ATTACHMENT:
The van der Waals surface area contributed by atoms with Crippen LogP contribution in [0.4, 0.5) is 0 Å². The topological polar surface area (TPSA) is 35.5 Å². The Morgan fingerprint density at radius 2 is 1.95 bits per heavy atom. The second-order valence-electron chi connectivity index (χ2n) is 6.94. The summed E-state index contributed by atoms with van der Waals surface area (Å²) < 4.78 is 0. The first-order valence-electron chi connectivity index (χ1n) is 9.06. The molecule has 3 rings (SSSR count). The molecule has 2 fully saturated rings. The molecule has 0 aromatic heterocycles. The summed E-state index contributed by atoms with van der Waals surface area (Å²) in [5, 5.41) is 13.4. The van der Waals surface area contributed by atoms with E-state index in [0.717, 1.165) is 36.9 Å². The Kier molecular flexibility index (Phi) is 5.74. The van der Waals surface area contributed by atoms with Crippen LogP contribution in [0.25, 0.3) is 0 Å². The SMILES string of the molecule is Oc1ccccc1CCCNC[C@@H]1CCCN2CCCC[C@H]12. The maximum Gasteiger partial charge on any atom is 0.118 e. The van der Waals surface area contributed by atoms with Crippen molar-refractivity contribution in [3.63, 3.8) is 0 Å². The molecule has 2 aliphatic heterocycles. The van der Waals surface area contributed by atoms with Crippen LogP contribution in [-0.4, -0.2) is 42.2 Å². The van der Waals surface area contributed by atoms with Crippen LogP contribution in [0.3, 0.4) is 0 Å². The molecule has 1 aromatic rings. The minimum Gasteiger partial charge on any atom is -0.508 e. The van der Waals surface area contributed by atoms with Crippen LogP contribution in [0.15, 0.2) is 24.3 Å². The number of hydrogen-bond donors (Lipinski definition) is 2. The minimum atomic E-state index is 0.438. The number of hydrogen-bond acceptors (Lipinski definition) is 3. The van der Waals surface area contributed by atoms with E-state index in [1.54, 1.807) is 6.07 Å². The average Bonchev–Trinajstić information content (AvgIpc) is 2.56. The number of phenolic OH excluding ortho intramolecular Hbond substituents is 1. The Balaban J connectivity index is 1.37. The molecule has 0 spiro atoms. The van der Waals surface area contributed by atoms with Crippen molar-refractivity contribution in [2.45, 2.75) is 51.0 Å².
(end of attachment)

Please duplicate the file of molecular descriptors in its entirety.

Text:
The van der Waals surface area contributed by atoms with Crippen LogP contribution in [0.4, 0.5) is 0 Å². The topological polar surface area (TPSA) is 35.5 Å². The Morgan fingerprint density at radius 2 is 1.95 bits per heavy atom. The second-order valence-electron chi connectivity index (χ2n) is 6.94. The summed E-state index contributed by atoms with van der Waals surface area (Å²) < 4.78 is 0. The first-order valence-electron chi connectivity index (χ1n) is 9.06. The molecule has 3 rings (SSSR count). The molecule has 2 fully saturated rings. The molecule has 0 aromatic heterocycles. The summed E-state index contributed by atoms with van der Waals surface area (Å²) in [5, 5.41) is 13.4. The van der Waals surface area contributed by atoms with E-state index in [0.717, 1.165) is 36.9 Å². The Kier molecular flexibility index (Phi) is 5.74. The van der Waals surface area contributed by atoms with Crippen LogP contribution in [0.25, 0.3) is 0 Å². The SMILES string of the molecule is Oc1ccccc1CCCNC[C@@H]1CCCN2CCCC[C@H]12. The maximum Gasteiger partial charge on any atom is 0.118 e. The van der Waals surface area contributed by atoms with Crippen molar-refractivity contribution in [3.63, 3.8) is 0 Å². The molecule has 2 aliphatic heterocycles. The van der Waals surface area contributed by atoms with Crippen LogP contribution in [-0.4, -0.2) is 42.2 Å². The van der Waals surface area contributed by atoms with Crippen LogP contribution in [0.3, 0.4) is 0 Å². The molecule has 1 aromatic rings. The minimum Gasteiger partial charge on any atom is -0.508 e. The van der Waals surface area contributed by atoms with Crippen LogP contribution in [0.15, 0.2) is 24.3 Å². The number of hydrogen-bond donors (Lipinski definition) is 2. The minimum atomic E-state index is 0.438. The number of hydrogen-bond acceptors (Lipinski definition) is 3. The van der Waals surface area contributed by atoms with E-state index in [1.54, 1.807) is 6.07 Å². The average Bonchev–Trinajstić information content (AvgIpc) is 2.56. The number of phenolic OH excluding ortho intramolecular Hbond substituents is 1. The Balaban J connectivity index is 1.37. The molecule has 0 spiro atoms. The van der Waals surface area contributed by atoms with Crippen molar-refractivity contribution in [2.45, 2.75) is 51.0 Å².